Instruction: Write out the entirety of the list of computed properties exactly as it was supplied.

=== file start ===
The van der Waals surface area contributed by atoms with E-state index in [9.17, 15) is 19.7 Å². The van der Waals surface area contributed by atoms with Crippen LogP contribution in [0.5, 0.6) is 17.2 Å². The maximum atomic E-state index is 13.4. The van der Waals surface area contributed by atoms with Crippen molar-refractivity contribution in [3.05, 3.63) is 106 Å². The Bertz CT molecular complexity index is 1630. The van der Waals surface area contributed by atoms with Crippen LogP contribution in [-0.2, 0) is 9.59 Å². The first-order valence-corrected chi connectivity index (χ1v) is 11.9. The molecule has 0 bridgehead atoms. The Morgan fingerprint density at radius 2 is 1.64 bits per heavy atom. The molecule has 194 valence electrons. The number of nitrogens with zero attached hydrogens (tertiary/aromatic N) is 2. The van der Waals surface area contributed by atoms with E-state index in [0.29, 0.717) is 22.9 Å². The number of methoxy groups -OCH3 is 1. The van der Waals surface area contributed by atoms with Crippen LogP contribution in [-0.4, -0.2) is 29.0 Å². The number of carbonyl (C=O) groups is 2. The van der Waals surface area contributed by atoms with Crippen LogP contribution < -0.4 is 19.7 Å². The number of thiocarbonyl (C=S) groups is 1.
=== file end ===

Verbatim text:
The van der Waals surface area contributed by atoms with E-state index in [9.17, 15) is 19.7 Å². The van der Waals surface area contributed by atoms with Crippen LogP contribution in [0.5, 0.6) is 17.2 Å². The maximum atomic E-state index is 13.4. The van der Waals surface area contributed by atoms with Crippen molar-refractivity contribution in [3.05, 3.63) is 106 Å². The Bertz CT molecular complexity index is 1630. The van der Waals surface area contributed by atoms with Crippen LogP contribution in [-0.2, 0) is 9.59 Å². The first-order valence-corrected chi connectivity index (χ1v) is 11.9. The molecule has 0 bridgehead atoms. The Morgan fingerprint density at radius 2 is 1.64 bits per heavy atom. The molecule has 194 valence electrons. The number of nitrogens with zero attached hydrogens (tertiary/aromatic N) is 2. The van der Waals surface area contributed by atoms with E-state index in [0.29, 0.717) is 22.9 Å². The number of methoxy groups -OCH3 is 1. The van der Waals surface area contributed by atoms with Crippen LogP contribution in [-0.4, -0.2) is 29.0 Å². The number of carbonyl (C=O) groups is 2. The van der Waals surface area contributed by atoms with Crippen LogP contribution < -0.4 is 19.7 Å². The number of thiocarbonyl (C=S) groups is 1.